The frame synthesizer then iteratively computes (860) global motion parameters for the motion between the source frames, determines (870) whether estimation is finished, and, if not, adjusts the selection (840) of the emphasis. In this manner, the frame synthesizer iteratively converges on the global motion parameters, finishing when the global motion parameters have converged to a particular precision or a maximum number of iterations is reached.

In the implementation described below, the frame synthesizer uses emphasis selection during iterative refinement of affine parameters. Alternatively, the frame synthesizer uses emphasis selection at other and/or additional stages (e.g., during translational matching) or performs global motion estimation in one pass.

B. Overview of Hierarchical Affine Estimation

The frame synthesizer computes affine transformations between pairs of source frames. An affine mapping transforms the frame at time T1 into the frame at time T2 such that an error measure is minimized. Overall, an affine warping matrix W is used to transfer a coordinate from frame at time T1 into the frame at time T2 using homogeneous coordinates. The backward warping equation that finds the location in the first frame that maps to a designated location in the second frame can be written:

x T1 Wx T2 = [ w 1 w 2 w 3 w 4 w 5 w 6 0 0 1 ] [ x T2 y T2 1 ] , ( 16 )
where ˜ indicates equality up to scale. This equation can be rewritten as:
x T1 =w 1 x T2 +w 2 y T2 +w 3  (17), and
y T1 =w 4 x T2+w5yT2 +w 6  (18).

The frame synthesizer uses a multi-stage approach to produce global warping parameters. In summary, the frame synthesizer first initialize the affine warping matrix W using correlation on pyramid level 2. It then refines the translation parameters by iterating on level 2, then level 1. Lastly it estimates the full affine parameters by iterating on levels 2, then 1, then 0. Each iteration involves re-warping a level of the pyramid for the frame at time T1 (LT1) towards the level of the pyramid for the frame at time T2 (LT2), followed by parameter estimation and then a test for convergence of the parameters to obtain an early exit from the iteration loop. The translational elements of W (w3 and w6) are rescaled appropriately when shifting between pyramid levels. In addition, the frame synthesizer uses emphasis selection during the affine refinement.

FIG. 9 a is a flowchart showing a technique (900) for hierarchical affine motion estimation with selective emphasis of features and/or regions. FIG. 9 b is a corresponding block diagram showing components of a global motion estimator (902).

Alternatively, the frame synthesizer uses different techniques to compute affine parameters or uses a different motion model.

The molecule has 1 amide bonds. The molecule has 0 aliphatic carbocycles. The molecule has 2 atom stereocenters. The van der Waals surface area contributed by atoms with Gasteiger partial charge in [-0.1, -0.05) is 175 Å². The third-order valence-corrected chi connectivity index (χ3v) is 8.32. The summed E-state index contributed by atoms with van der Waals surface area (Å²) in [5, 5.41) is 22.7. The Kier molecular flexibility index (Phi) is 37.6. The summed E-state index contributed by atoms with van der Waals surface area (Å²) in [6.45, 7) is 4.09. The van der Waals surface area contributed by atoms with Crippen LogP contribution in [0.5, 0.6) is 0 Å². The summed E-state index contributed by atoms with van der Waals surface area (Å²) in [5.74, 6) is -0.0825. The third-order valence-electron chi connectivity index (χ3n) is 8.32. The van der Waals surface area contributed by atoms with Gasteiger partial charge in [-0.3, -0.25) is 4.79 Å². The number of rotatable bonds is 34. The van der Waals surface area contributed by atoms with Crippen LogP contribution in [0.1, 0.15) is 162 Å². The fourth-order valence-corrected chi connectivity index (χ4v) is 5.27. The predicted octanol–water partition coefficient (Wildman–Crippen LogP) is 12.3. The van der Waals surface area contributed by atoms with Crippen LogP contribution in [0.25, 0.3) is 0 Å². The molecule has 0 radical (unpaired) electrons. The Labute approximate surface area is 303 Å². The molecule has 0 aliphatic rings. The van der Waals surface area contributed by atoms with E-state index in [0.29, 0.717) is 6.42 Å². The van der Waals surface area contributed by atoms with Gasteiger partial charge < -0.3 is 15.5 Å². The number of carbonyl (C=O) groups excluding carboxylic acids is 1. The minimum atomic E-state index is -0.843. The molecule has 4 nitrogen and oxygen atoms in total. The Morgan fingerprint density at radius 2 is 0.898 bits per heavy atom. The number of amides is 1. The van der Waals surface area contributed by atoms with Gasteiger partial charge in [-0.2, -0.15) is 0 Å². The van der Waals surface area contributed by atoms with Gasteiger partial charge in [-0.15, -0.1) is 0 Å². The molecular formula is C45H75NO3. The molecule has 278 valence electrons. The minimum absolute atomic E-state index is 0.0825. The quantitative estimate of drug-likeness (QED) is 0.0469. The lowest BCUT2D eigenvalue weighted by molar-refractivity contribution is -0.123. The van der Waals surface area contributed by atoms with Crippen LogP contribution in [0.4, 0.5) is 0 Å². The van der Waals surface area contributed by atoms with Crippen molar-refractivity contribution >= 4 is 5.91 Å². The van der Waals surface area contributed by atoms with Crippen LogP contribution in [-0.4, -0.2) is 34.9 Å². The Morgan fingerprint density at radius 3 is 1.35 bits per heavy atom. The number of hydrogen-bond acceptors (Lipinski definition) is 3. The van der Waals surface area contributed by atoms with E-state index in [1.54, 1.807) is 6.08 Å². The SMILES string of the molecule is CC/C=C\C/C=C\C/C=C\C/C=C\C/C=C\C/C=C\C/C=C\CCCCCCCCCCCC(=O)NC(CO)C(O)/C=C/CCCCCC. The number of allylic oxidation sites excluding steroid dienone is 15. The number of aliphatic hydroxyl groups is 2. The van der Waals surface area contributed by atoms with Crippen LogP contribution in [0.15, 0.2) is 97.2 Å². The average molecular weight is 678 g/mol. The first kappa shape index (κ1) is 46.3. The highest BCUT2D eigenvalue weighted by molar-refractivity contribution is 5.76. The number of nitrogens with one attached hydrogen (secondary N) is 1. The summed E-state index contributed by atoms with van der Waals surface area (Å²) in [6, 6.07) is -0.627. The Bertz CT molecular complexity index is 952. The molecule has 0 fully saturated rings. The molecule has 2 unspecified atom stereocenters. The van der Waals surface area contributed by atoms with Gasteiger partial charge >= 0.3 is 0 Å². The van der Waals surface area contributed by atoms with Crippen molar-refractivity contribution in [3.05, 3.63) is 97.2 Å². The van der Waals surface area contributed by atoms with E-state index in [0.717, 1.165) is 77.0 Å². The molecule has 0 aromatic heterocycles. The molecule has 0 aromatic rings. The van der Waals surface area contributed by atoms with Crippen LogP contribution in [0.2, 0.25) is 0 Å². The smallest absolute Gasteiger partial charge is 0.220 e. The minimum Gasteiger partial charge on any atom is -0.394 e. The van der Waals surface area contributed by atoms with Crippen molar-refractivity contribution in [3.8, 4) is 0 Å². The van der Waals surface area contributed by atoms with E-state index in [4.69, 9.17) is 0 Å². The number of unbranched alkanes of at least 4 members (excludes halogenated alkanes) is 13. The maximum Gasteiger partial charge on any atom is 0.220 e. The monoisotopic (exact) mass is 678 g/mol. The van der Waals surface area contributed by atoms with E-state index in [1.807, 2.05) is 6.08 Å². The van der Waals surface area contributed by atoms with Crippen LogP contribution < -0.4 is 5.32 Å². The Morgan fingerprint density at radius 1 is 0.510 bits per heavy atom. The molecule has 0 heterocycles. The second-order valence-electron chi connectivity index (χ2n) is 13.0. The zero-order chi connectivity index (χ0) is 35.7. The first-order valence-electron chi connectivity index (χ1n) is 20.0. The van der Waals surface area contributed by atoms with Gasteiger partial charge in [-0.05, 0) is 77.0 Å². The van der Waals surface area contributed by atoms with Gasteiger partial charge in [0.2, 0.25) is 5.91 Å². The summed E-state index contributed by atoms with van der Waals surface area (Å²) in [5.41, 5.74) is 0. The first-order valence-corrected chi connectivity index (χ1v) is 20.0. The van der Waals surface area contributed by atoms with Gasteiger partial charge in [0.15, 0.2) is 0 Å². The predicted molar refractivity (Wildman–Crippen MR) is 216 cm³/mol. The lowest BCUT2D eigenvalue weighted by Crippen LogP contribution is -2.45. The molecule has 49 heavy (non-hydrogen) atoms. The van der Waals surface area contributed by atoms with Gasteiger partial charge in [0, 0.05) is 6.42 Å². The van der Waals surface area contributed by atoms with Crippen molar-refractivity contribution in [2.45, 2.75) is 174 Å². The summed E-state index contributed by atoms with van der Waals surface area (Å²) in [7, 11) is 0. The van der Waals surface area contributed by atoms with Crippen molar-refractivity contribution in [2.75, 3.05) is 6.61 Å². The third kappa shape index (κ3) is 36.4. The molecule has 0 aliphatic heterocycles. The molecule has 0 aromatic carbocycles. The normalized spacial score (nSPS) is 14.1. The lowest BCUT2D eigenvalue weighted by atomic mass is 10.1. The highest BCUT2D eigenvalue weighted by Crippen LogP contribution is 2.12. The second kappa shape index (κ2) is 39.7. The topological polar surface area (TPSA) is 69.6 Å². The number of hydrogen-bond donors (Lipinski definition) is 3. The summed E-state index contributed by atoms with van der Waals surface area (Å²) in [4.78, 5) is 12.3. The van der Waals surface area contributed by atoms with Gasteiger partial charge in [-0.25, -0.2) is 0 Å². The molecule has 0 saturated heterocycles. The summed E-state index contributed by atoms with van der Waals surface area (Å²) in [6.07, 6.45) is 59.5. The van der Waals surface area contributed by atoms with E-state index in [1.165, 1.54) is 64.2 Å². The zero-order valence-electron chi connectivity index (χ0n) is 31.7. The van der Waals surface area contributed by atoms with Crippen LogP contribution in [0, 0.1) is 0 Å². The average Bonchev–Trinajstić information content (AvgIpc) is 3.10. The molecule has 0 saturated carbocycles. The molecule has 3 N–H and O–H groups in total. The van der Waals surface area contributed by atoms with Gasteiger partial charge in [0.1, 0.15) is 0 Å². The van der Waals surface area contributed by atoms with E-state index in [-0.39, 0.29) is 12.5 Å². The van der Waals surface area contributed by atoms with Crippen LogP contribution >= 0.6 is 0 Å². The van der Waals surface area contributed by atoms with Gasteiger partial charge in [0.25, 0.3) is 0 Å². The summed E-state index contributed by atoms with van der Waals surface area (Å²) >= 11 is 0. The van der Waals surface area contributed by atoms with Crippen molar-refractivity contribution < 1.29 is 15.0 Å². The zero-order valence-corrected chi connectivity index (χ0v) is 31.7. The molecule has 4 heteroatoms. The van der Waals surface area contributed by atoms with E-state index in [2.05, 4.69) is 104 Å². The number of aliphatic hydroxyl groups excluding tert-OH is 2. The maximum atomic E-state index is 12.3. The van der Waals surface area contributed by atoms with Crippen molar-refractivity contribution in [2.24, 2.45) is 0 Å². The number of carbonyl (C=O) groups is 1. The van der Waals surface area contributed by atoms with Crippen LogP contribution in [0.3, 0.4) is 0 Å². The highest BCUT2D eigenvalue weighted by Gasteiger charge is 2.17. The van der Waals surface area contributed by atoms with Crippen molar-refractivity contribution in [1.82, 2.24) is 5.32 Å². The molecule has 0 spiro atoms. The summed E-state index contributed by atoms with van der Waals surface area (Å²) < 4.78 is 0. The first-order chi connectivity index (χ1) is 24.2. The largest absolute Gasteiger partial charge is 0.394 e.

C. Estimating Translational Parameters

To start, the translation matcher (912) estimates (910) translational parameters as starting points for the affine warping matrix. Generally, the translation matcher (912) finds a translational match by minimizing the sum of absolute difference errors between a pyramid level n for the frame at time T2 (LT2) and globally offset versions of the pyramid level n for the frame at time T1 (LT1). The translation matcher (912) finds this match at a fairly coarse pyramid resolution, giving one motion vector for that resolution.

More specifically, to compute the affine warping matrix W, the translation matcher (912) sets the matrix W to the identity matrix and then estimates the translation parameters w3 and w6 by correlation. The translation matcher (912) performs this correlation on pyramid level 2, and the translation parameters are adjusted afterwards by scaling them up by 4, so that W is always defined at the higher resolution of pyramid level 0. The location that minimizes the sum absolute difference error is chosen according to the equation:

( w 3 w 6 ) = arg min j , k { 1 ( ex ( j ) - sx ( j ) ) ( ey ( k ) - sy ( k ) ) x = sx ( j ) ex ( j ) y = sy ( k ) ey ( k ) L T2 [ x , y ] - L T1 [ x + j , y + k ] } where ( 19 ) sx ( x ) = { x 0 : B L - x x > 0 : B L , ( 20 ) ex ( x ) = { x 0 : B R - x x < 0 : B R , ( 21 ) sy ( x ) = { x 0 : B T - x x > 0 : B T , and ( 22 ) ey ( x ) = { x 0 : B B - x x < 0 : B b . ( 23 )
In these equations, {BL,BT,BR, BB} is the bounding box of the frame at the resolution of pyramid level 2, adjusted by rounding to the nearest pixel. The translation matcher (912) searches the space of (j,k) over the range (−5 . . . 5,−3 . . . 3) pixels.

Alternatively, the translation matcher (912) uses other and/or additional techniques to estimate translational parameters as a starting point for the affine warping matrix.

D. Refining Translational Parameters

Next, the translation matcher (912) refines (920) the estimated translational parameters, eventually producing one motion vector for the interval. The translation matcher (912) performs global flow analysis using finer pyramid levels. More specifically, the translation matcher (912) performs translational refinement on pyramid level 2, and then on level 1, to obtain a sub-pixel global motion estimate. A warping operator Θ is defined that uses the matrix W to align the two frames by warping LT1 towards LT2. The translation matcher (912) uses reverse warping such that for any pixel in the resulting warped frame, the warping equation gives the location in LT1 from where that pixel value should be obtained. The translation matcher (912) employs bilinear interpolation to allow for sub-pixel accuracy when fetching the pixel from LT1. Locations in the warped frame that correspond to regions outside the bounding box of LT1 are marked as invalid.